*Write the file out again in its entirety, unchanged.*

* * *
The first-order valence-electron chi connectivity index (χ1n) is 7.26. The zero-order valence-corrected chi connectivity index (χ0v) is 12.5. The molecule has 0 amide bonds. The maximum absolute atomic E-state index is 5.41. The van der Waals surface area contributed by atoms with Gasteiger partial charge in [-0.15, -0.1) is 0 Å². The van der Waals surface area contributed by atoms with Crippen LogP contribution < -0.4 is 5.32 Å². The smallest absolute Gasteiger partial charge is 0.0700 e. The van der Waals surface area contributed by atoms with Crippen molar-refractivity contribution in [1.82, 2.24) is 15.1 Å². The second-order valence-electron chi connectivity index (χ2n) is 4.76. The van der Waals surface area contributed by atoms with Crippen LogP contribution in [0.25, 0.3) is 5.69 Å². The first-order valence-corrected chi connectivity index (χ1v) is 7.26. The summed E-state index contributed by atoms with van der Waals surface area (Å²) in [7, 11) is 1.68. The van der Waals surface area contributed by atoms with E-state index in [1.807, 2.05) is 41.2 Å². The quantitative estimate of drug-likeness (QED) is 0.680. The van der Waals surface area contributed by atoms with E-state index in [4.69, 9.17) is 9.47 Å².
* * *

The first-order valence-electron chi connectivity index (χ1n) is 7.26. The zero-order valence-corrected chi connectivity index (χ0v) is 12.5. The molecule has 0 amide bonds. The maximum absolute atomic E-state index is 5.41. The van der Waals surface area contributed by atoms with Gasteiger partial charge in [-0.15, -0.1) is 0 Å². The van der Waals surface area contributed by atoms with Crippen LogP contribution < -0.4 is 5.32 Å². The smallest absolute Gasteiger partial charge is 0.0700 e. The van der Waals surface area contributed by atoms with Crippen molar-refractivity contribution in [1.82, 2.24) is 15.1 Å². The second-order valence-electron chi connectivity index (χ2n) is 4.76. The van der Waals surface area contributed by atoms with Crippen LogP contribution in [0.25, 0.3) is 5.69 Å². The first-order valence-corrected chi connectivity index (χ1v) is 7.26. The summed E-state index contributed by atoms with van der Waals surface area (Å²) in [7, 11) is 1.68. The van der Waals surface area contributed by atoms with E-state index in [1.807, 2.05) is 41.2 Å². The quantitative estimate of drug-likeness (QED) is 0.680. The van der Waals surface area contributed by atoms with E-state index in [4.69, 9.17) is 9.47 Å².